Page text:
Craftsman Style Heritage Homes in East Vancouver
The Craftsman style home is arguably one of the most popular styles of house architecture in Vancouver. This style has a few different iterations of homes – including the Vancouver Craftsman and Traditional Craftsman (I’ll discuss those in a later post) – that took advantaged of different budgets, slight style differences and the size of lots. Heritage Houses in Vancouver were often bought from a catalogue so you could purchase different pieces or sections of the house given your tastes.
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Exterior of a Craftsman Bungalow
The Craftsman Bungalow is the smaller sibling of a typical Craftsman home, often found on smaller lots and, at least back in the day, were built for a lower budget or smaller family. These houses generally had an exterior with two asymmetrical triangle shapes, one holding the front door and the other with the front living room window. With the front entry off to one side of the house, the front porch was typically not much bigger than the front door, and was covered, with square columns on with side and often a stone or lap siding covering the porch. The roofs were often low pitched roofs (thanks to the triangle shape) and had overhangs on the side of the house. The Craftsman Bungalow Exterior exterior was often stucco and wood detailing (in the upper gables), shingles on the sides and lap siding near the bottom. Some Craftsman Bungalows had a front porch the entire length of the home, with a narrower set of stairs.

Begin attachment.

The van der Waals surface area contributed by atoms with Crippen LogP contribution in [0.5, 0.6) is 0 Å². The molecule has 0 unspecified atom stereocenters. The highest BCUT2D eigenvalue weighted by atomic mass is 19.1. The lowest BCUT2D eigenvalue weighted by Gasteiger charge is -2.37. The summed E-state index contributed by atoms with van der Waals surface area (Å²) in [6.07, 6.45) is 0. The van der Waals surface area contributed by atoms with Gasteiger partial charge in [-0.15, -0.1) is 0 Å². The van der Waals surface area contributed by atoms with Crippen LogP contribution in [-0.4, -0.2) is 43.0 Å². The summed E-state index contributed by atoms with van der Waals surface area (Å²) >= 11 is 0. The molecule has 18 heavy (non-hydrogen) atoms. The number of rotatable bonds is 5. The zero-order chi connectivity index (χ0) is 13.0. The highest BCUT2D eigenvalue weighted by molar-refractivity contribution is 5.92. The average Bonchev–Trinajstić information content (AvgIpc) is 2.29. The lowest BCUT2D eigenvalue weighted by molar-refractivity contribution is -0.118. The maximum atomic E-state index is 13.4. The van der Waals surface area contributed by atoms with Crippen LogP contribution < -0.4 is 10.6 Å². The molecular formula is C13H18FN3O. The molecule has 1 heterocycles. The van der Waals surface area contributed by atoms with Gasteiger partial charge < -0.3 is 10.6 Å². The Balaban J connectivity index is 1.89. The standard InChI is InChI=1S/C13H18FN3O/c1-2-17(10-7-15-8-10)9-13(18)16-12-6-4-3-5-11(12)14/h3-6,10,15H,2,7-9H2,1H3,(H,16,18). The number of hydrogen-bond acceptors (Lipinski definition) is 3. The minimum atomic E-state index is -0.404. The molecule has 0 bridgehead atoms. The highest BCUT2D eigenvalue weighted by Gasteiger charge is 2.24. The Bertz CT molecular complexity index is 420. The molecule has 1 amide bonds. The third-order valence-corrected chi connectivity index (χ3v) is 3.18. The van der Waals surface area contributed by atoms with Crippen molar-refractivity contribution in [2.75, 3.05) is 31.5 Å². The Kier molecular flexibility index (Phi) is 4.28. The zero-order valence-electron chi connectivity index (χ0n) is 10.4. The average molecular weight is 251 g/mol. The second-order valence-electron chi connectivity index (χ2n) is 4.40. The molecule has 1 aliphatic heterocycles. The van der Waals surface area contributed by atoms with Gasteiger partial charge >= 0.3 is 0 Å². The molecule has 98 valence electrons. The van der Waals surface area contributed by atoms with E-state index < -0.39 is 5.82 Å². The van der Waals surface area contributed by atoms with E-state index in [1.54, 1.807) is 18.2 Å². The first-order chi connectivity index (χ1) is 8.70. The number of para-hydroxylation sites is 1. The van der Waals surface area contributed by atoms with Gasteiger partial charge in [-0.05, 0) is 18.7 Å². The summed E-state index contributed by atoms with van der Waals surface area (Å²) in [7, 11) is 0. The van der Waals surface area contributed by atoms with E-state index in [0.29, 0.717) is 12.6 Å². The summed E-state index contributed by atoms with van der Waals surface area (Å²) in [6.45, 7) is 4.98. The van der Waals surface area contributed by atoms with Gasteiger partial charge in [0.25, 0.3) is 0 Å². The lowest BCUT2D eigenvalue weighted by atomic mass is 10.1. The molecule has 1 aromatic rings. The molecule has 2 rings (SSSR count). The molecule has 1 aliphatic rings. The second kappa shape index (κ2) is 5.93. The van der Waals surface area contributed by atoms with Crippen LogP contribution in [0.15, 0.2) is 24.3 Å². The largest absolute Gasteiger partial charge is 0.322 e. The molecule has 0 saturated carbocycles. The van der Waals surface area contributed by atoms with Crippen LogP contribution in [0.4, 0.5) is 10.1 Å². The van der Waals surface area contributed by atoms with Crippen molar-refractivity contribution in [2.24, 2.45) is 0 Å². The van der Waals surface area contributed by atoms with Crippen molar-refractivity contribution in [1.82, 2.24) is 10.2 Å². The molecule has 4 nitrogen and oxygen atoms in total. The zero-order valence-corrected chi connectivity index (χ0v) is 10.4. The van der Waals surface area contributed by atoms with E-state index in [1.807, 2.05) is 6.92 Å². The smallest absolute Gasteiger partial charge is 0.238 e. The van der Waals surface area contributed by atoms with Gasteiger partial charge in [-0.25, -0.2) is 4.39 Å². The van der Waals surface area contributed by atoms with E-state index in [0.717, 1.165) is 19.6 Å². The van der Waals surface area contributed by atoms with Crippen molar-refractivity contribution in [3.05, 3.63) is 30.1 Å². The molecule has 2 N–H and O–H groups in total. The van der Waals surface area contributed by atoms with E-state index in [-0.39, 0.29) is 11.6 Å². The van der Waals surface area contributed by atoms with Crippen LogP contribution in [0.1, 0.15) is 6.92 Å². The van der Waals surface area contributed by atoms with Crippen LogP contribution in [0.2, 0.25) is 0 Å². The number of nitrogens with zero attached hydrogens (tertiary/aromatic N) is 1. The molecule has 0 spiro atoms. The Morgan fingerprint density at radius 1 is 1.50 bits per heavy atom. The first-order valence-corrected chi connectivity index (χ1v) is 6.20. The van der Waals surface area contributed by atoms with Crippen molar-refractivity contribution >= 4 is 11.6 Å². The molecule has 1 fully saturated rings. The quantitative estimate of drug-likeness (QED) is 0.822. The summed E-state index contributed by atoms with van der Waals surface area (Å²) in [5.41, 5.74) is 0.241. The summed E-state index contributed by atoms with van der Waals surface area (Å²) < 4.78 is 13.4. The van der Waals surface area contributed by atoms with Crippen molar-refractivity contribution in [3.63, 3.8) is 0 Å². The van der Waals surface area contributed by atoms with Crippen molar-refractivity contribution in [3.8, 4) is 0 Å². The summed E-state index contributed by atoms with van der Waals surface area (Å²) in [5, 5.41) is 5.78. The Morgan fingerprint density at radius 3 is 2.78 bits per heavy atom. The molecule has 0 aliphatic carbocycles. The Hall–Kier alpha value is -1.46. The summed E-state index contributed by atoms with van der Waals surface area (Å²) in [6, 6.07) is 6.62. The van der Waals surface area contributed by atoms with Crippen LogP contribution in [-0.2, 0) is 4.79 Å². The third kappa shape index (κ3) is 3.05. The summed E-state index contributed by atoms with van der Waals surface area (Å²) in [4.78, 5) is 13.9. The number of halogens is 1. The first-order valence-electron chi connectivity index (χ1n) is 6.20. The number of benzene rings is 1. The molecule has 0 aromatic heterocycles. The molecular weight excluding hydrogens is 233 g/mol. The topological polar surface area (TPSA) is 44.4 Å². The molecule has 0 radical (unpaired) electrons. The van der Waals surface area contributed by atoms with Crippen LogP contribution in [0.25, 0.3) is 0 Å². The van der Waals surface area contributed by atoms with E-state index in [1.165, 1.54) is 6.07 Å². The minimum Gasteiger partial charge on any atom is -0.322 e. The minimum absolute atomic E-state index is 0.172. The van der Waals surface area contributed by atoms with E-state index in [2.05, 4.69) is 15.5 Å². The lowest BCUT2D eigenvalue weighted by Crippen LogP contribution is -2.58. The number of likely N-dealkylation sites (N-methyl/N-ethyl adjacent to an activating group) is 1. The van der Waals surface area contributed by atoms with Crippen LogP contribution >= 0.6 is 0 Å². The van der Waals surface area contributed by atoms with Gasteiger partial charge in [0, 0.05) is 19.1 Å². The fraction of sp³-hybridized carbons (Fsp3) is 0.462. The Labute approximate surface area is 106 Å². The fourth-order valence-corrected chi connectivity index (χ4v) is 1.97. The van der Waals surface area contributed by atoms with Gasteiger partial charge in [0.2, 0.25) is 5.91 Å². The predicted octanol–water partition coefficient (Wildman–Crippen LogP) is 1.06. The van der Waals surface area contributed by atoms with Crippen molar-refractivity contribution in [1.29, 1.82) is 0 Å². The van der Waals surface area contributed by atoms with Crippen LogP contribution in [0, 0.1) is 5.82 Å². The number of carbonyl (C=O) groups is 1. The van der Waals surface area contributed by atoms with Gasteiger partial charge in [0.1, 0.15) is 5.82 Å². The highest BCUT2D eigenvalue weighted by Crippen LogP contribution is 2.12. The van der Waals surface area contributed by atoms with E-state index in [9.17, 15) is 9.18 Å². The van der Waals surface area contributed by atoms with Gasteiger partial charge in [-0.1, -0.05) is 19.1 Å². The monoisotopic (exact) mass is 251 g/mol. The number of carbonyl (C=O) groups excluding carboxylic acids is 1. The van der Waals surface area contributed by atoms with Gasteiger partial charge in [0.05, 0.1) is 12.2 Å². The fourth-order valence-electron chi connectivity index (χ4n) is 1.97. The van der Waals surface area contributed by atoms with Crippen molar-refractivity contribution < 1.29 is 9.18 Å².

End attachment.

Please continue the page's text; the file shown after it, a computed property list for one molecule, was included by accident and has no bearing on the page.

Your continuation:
Front windows on Craftsman Bungalows often came in a set of three, and often had stained glass details, with a small window on the front door also using stained glass.
Interior of a Craftsman Bungalow
Craftsman Bungalows were often one and a half storeys, with the half story often being a low attic space. Other iterations of this style had only the one main floor and basement space. The kitchen was typically at the back of the house, dining room in between that and the front living room. The two bedrooms were on the other side of the house. In their current state, many of these houses have finished the basement to put an extra suite, or a large living space for a growing family.
Craftsman Bungalows were popular for almost 3 decades at the turn of the century, so you can imagine there were quite a few different iterations of this style of house. regardless, you’ll see these houses in many different neighbourhoods in East Vancouver, including Mount Pleasant, Hastings, and Grandview-Commercial Drive.
The Vancouver Heritage Foundation is a great organization that aims to maintain and re-vamp old heritage houses to keep their character. They offer history lessons, walking tours, grants for re-painting and renovations and more.